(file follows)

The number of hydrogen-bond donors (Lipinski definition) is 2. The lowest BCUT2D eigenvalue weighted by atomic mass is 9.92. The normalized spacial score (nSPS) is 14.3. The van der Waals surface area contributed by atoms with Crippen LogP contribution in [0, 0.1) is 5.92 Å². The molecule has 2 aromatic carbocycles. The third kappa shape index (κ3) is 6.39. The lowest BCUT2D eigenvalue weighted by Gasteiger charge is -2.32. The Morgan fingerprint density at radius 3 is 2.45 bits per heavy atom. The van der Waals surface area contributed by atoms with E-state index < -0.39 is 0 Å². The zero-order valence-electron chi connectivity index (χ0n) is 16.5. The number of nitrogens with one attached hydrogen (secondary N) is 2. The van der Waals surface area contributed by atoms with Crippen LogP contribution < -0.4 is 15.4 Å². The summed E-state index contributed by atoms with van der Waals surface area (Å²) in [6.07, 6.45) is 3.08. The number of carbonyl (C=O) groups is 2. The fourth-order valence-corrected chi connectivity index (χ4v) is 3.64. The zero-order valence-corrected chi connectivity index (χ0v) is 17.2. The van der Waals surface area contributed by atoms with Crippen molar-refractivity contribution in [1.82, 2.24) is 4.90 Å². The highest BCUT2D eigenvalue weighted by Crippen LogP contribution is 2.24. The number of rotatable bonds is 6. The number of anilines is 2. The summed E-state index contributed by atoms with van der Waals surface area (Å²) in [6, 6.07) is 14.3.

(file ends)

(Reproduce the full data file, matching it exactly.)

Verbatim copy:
The number of hydrogen-bond donors (Lipinski definition) is 2. The lowest BCUT2D eigenvalue weighted by atomic mass is 9.92. The normalized spacial score (nSPS) is 14.3. The van der Waals surface area contributed by atoms with Crippen LogP contribution in [0, 0.1) is 5.92 Å². The molecule has 2 aromatic carbocycles. The third kappa shape index (κ3) is 6.39. The lowest BCUT2D eigenvalue weighted by Gasteiger charge is -2.32. The Morgan fingerprint density at radius 3 is 2.45 bits per heavy atom. The van der Waals surface area contributed by atoms with E-state index < -0.39 is 0 Å². The zero-order valence-electron chi connectivity index (χ0n) is 16.5. The number of nitrogens with one attached hydrogen (secondary N) is 2. The van der Waals surface area contributed by atoms with Crippen LogP contribution < -0.4 is 15.4 Å². The summed E-state index contributed by atoms with van der Waals surface area (Å²) in [6.07, 6.45) is 3.08. The number of carbonyl (C=O) groups is 2. The fourth-order valence-corrected chi connectivity index (χ4v) is 3.64. The zero-order valence-corrected chi connectivity index (χ0v) is 17.2. The van der Waals surface area contributed by atoms with Crippen molar-refractivity contribution in [1.82, 2.24) is 4.90 Å². The highest BCUT2D eigenvalue weighted by Crippen LogP contribution is 2.24. The number of rotatable bonds is 6. The number of anilines is 2. The summed E-state index contributed by atoms with van der Waals surface area (Å²) in [6, 6.07) is 14.3.